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Bonfire of the inanities

Bonfire of the inanities

I make absolutely no apologies for writing another blog on mixed messages. Last time it was the GPC, this time it’s NHSE, and if I obsessively keep blogging only about mixed messages, forever, then at least you’ll know where to come for messages with consistency.

So this time it’s about whether we can realistically be expected to continue to provide our usual range of primary care services. You know, while we have that niggly distraction of an immunisation programme the queues for which can be seen from space, particularly when we have 975 socially distanced patients kicking off outside the surgery entrance because the Ice-Vacc Van hasn’t arrived.

Because, in a letter from NHSE dated 9/11/20, we have: ‘Our shared ambition is for general practice to remain fully open and accessible to all patients’. And yet, in the same letter: ‘We also recognise that running a potential Covid-19 vaccination programme requires “all hands to the pump” and pragmatism’.


Let’s try to clarify things by looking at the Covid vaccination FAQs, released by NHSE on the same day. I say clarify. But I mean ‘further muddy’. Because it repeats the contradictory lines above but then throws in another confuser, referring to a £150M non-recurring fund to expand general capacity between now and March 2021. Note: ‘expand’.

Can you bear to look at another letter detailing that fund? Don’t worry. I’ve read it for you. It was dated, you guessed it, 9/11/20 – obviously a busy day at the NHS deskface. Here, at least, there is no vacillating. ‘Every possible measure should be taken by practices, PCNs and CCGs to maintain and expand general practice capacity, to address the continued needs of patients as practices respond to Covid-19, deal with the backlog of care, and improve services.’

Oh, OK. But don’t worry: there’s all that dosh. True, you can only access it if you guarantee you’re working at least to pre-Covid levels, you fulfil one of their seven arbitrary criteria (true example: spend it on oximeters) and you aren’t chilled by the sentence: ‘CCGs should not introduce overly burdensome administrative processes for PCNs and practices to secure support’ which obviously means the admin processes will be burdensome, but may not involve electrodes and genitals, but still… the £150m is… there. Kind of.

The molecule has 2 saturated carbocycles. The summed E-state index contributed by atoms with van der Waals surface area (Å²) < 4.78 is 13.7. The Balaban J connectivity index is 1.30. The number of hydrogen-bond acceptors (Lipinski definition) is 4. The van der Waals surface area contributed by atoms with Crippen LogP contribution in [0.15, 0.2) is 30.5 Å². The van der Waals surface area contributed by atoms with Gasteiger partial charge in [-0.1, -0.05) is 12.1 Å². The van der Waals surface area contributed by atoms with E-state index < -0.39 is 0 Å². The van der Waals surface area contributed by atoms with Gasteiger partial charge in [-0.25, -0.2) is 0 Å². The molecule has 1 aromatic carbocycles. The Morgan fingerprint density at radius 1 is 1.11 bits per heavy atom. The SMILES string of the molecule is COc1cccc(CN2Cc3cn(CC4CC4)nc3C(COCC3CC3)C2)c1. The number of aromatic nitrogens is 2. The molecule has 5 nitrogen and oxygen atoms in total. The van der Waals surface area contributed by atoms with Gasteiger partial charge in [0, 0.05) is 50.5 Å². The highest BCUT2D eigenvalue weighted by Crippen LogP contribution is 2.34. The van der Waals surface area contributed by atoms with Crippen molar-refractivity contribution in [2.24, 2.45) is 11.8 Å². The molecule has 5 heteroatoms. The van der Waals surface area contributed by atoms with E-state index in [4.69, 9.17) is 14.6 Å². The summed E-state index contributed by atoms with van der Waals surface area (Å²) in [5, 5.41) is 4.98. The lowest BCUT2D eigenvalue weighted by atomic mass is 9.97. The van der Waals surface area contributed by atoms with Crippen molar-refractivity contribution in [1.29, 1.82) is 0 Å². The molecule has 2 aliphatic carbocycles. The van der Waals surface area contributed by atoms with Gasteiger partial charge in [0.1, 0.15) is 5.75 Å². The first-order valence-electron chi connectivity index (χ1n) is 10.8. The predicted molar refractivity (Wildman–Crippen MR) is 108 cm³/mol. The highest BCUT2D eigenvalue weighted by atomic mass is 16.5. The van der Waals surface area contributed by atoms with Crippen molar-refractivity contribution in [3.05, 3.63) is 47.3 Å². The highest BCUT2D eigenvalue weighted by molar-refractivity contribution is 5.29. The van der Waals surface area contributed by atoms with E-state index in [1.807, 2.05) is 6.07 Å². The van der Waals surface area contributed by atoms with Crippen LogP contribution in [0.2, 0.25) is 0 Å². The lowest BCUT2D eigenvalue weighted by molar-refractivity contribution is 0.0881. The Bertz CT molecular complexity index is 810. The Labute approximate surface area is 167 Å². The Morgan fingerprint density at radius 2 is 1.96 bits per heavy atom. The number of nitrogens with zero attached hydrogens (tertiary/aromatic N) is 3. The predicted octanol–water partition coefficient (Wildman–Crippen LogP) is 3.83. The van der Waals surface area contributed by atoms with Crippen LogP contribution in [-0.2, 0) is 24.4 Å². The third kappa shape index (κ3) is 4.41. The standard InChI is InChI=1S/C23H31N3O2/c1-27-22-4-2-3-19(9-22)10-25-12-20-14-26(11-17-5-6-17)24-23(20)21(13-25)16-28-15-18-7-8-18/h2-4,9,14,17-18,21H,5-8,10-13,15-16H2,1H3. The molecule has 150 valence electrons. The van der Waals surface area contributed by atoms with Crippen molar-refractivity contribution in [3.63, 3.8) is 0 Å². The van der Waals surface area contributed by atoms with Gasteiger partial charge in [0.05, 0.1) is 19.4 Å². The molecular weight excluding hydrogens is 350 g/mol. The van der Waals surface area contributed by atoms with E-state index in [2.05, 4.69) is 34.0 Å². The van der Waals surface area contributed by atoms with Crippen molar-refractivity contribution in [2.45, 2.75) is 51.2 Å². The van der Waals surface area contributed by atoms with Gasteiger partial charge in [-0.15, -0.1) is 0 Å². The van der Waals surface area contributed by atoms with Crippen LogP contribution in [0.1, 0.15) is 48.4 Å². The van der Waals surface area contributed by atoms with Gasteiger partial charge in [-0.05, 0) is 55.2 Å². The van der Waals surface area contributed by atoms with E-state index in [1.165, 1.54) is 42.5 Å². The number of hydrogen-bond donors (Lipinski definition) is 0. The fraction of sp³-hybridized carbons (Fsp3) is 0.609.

All of which means, if I take on the Covid vaccination programme, I’m not sure if I’m supposed to be reprioritising services, maintaining them or expanding them – even after an hour of ploughing through the relevant documentation. Pity they didn’t arrive four days earlier.

Dr Tony Copperfield is a GP in Essex. Read more of Copperfield’s blogs at



Please note, only GPs are permitted to add comments to articles

David Church 13 November, 2020 11:37 am


David jenkins 13 November, 2020 12:26 pm

divide £150m between all the practices included (does it include wales, for example ? we have different idiots running the show here !). then divide each practice’s share between all the partners/locums/salaried staff/ nurses etc etc, and you’ll realise that what you are likely to get at the end is close to bugger all.

then take off the 40% tax you will have to pay (assuming they haven’t put high earners taxes up to pay for all sunak’s freebies), and you will be paid way less than someone stacking shelves in the supermarket.

add in the risk to you and your family for this beneficial act, face the east, and ask yourself whether this is a wise course of action !

Stella Baker 13 November, 2020 1:09 pm

I would be interested to how other countries are proposing to carry out mass COVID vaccination programme. Could we learn from others how to do it efficiently. Why could the department of Health or NHSE not come up with a mass vaccination plan county by county using the electoral register and GP data to target the necessary populations that need to be immunised 1st

A non 13 November, 2020 2:11 pm

…and by the way none of this £150M fund to expand primary care capacity can be spent on locums. Its one of a number of ‘conditions’.